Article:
09/15/12 7:00 PM ET
Instructional league begins on Monday
By Carrie Muskat / MLB.com
There will be more than 40 players participating in the month-long workouts. Games begin on Sept. 21.
Soler, the Cuban outfielder who signed a nine-year, $30 million contract in July, played in Mesa in the Rookie League before he was promoted to Class A Peoria, where he hit .338 with three home runs, five doubles and 15 RBIs in 20 games.
Soler and Almora were roommates and teammates in Mesa before Almora was assigned to Class A Boise, where he batted .292 in 15 games. The Hawks reached the Northwest League championship series, losing in three games. Theo Epstein, Cubs president of baseball operations, sees potential in the organization.
"The lower levels had a lot of cause for excitement, especially at Boise," Epstein said. "It was fun at the end of the year to go up there and look on the field and you literally had a prospect at every position, which is rare in the Minor Leagues. That's the youngest team in the league and they came within four outs of proving they were the best team in the league."
Epstein said he was also happy with the progress of Javier Baez, the Cubs' No. 1 pick in 2011. Baez batted .333 in 57 games with Class A Peoria, hitting 12 home runs, 10 doubles and five triples, and then hit .188 in 23 games at Daytona with four home runs, three doubles and one triple. The shortstop will play for the Mesa Solar Sox in the Arizona Fall League, which starts on Oct. 9.
Other Draft picks to join Soler and Almora in the Cubs' instructional league include pitchers Pierce Johnson and Paul Blackburn, who were taken in the compensation round; and second-round pick Duane Underwood, another right-handed pitcher. Pitcher Ryan McNeil, selected in the third round, will join fifth-round pick Anthony Prieto and sixth-round selection Trey Lang at Mesa.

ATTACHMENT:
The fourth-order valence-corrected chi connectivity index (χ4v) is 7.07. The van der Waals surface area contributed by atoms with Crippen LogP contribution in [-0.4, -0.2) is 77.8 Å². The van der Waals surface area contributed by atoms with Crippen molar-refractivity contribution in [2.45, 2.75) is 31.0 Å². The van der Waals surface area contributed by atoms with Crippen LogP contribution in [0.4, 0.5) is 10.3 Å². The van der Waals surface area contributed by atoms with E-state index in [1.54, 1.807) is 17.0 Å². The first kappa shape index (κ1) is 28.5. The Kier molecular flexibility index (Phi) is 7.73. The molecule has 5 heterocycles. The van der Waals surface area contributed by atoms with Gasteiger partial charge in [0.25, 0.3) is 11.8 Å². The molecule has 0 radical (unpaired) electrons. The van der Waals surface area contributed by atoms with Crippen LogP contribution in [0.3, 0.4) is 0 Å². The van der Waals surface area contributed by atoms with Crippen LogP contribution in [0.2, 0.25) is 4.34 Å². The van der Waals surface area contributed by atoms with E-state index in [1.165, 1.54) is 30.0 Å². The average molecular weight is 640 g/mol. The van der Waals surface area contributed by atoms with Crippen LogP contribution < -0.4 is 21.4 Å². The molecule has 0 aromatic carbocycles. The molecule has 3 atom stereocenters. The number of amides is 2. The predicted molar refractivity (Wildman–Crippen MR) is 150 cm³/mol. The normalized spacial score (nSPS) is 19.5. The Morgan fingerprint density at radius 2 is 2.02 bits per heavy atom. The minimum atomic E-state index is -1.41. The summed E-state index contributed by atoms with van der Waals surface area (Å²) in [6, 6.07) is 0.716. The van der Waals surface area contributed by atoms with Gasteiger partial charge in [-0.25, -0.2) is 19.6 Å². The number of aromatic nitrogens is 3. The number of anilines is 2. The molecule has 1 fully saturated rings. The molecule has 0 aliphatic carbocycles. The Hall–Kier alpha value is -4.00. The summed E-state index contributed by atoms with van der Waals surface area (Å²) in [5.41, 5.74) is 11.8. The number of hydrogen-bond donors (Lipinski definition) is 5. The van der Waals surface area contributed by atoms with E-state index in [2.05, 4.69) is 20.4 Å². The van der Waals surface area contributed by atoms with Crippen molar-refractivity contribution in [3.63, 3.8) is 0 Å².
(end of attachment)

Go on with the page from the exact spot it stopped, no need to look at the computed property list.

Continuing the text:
Other Draft picks to take part include pitchers Nathan Dorris, Corbin Hoffner, Chad Martin, Stephen Perakslis; catchers Chadd Krist and Lance Rymel; infielders David Bote, Ben Carhart, Jacob Rogers and Tim Saunders; and outfielder Bijan Rademacher.
Shawon Dunston Jr., Trevor Gretzky, Dan Vogelbach and Cuban pitcher Gerardo Concepcion also will participate in instructional league. Concepcion was 2-6 with a 7.39 ERA in 12 games at Peoria.
Barney keeps making highlight-reel plays
CHICAGO -- Cubs second baseman Darwin Barney is very much aware of his errorless streak, but it isn't stopping him from going after balls.
Barney made two impressive defensive plays on Saturday and extended his National League single-season record errorless streak to 130 straight games.
"What he showed us this year with the glove, I'm very happy for him," Chicago's Alfonso Soriano said.
The old overall NL mark was 123 consecutive errorless games, set by Barney's former Minor League manager and Hall of Famer Ryne Sandberg, from June 21, 1989, to May 17, 1990. The Major League record single-season errorless streak by a second baseman is 141 games, held by Placido Polanco and set in 2007 when he was with the Tigers.
Barney's streak at second base spans 1,048 1/3 innings since his only 2012 miscue at second base on April 17 in Miami. He remembers that play, which came in the eighth inning.
"It was a routine ground ball that bounced a few times and I just over-thought [Jose] Reyes' speed, and I charged it a little bit and I walked right into an in-between hop that I couldn't handle," Barney said. "If I sit back on it and catch it at my waist, I throw him out. Guys who have speed do that to you. You know when [Tony] Campana is out there, there is no routine play."
Barney robbed Pedro Alvarez of a possible hit in the Pirates' fifth, when he snared the ball, then spun around to throw him out at first. In the sixth, Barney somehow caught Travis Snider's popup in shallow right with a runner on and one out, and hurdled sliding right fielder Dave Sappelt to avoid a collision.
"I was worried that he was going to run me over," Barney said of Sappelt. "You're all ears and waiting to hear if he says anything, and I didn't, so I committed to it."
Cubs manager Dale Sveum's playing career nearly ended in a freak collision in 1988 with Brewers outfielder Darryl Hamilton. Sveum was going back after a ball on the play. He's told Barney the story.
"It doesn't make me feel any better hearing that," Barney said. "You have to trust your outfielder, and trust that if he's not going to slide, he's going to say something."